The Court of Appeal’s decision in Cavenagh v William Evans Ltd [2012] EWCA Civ 697, clarifies that where an employee’s employment is terminated pursuant to a contractual provision for pay in lieu of notice (a PILON clause) an employer cannot depend on  Boston Deep Sea Fishing and Ice Co v Ansell [1888] 39 ChD 399, and that in such cases employers cannot rely on misconduct, however heinous, discovered after dismissal to withhold payment in lieu.

This is frustrating news for employers, as indeed it was for Mr Cavenagh’s own employers, who discovered that he had diverted £10,000 of company money into his pension after the termination of his employment under a PILON clause.

It must be correct that Boston Deep Sea Fishing cannot be applied where an employee is dismissed pursuant to an express payment in lieu clause. When notice is not paid in such a case, the employee’s claim is for a debt due under the contract and not for damages for wrongful dismissal. The Revenue has similarly adopted a different approach to payments in lieu of notice pursuant to express contractual clauses and to compensation for breach of contract when applying the £30,000 tax exemption. What is puzzling is why, in this case, William Evans Ltd did not simply include a counterclaim against its fraudulent former managing director.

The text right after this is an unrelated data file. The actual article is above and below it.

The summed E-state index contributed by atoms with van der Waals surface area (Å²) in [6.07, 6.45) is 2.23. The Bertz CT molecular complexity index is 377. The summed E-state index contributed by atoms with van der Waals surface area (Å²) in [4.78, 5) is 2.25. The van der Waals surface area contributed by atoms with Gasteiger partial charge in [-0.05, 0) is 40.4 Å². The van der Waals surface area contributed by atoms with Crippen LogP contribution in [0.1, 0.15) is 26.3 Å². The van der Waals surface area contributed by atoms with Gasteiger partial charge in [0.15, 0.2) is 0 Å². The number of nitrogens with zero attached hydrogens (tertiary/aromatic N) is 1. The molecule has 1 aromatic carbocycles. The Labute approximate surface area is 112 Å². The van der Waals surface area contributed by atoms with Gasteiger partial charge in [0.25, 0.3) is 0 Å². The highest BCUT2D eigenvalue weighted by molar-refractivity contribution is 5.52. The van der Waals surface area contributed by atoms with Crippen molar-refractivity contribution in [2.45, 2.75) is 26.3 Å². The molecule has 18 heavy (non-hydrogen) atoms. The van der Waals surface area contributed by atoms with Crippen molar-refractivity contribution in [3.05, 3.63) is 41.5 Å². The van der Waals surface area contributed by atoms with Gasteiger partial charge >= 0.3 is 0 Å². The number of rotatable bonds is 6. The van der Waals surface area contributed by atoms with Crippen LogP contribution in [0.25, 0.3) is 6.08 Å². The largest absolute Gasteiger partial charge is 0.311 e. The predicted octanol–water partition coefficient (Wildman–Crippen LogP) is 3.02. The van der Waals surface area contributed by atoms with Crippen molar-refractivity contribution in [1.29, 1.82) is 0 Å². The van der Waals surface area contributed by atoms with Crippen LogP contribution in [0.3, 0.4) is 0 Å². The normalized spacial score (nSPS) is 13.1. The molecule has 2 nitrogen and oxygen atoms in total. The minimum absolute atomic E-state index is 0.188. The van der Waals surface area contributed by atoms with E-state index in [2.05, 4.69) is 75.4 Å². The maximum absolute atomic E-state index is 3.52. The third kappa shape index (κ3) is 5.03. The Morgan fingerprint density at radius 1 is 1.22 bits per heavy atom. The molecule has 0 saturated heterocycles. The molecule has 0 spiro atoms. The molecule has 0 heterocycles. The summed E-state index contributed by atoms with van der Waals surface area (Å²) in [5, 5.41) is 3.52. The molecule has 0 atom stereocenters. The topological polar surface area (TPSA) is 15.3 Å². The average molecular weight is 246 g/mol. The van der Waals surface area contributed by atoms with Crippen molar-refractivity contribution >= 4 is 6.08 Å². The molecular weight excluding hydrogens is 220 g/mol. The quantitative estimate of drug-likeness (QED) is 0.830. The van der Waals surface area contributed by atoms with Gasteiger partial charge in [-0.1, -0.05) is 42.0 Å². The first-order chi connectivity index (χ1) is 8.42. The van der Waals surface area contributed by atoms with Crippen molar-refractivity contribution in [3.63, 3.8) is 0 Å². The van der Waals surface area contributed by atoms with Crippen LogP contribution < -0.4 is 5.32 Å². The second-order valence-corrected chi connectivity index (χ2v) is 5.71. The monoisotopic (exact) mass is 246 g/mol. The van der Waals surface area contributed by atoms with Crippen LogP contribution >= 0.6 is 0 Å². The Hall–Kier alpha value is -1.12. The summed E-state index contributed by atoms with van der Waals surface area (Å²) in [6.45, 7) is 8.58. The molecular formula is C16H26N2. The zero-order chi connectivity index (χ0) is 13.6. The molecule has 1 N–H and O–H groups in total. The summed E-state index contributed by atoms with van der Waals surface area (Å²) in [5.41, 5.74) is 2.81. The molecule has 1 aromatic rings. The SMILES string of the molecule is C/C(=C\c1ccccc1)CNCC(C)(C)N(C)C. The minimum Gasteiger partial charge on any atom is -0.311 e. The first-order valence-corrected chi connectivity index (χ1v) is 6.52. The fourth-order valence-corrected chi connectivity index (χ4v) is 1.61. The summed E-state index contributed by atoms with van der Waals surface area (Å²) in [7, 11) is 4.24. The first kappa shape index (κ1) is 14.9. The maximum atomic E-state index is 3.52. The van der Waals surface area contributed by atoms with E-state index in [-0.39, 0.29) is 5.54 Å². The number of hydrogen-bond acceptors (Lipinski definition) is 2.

So what should employers be doing now to prevent such a situation? At the risk of making payment in lieu clauses even more unwieldy than they sometimes already are, provision could be included to ensure that where gross misconduct is discovered after dismissal, the employer reserves the right to withhold notice monies or to seek their recovery. If a compromise agreement is to be entered into similar wording can be incorporated to protect against such a risk.

Certainly, this case should not be interpreted as a reason not to include PILON clauses. These are generally regarded as affording more benefit to the employer than not, particularly where there are valuable restrictive covenants that the employer may wish to rely on; without a PILON clause, the employer is likely to have trouble enforcing them. Even if Boston Deep Sea Fishing cannot be relied on to withhold a payment in lieu of notice when misconduct is discovered after dismissal, there are other means of recovering monies which have been unlawfully obtained. More problematic will be cases where the misconduct does not have a monetary value, for example, a physical assault or harassment.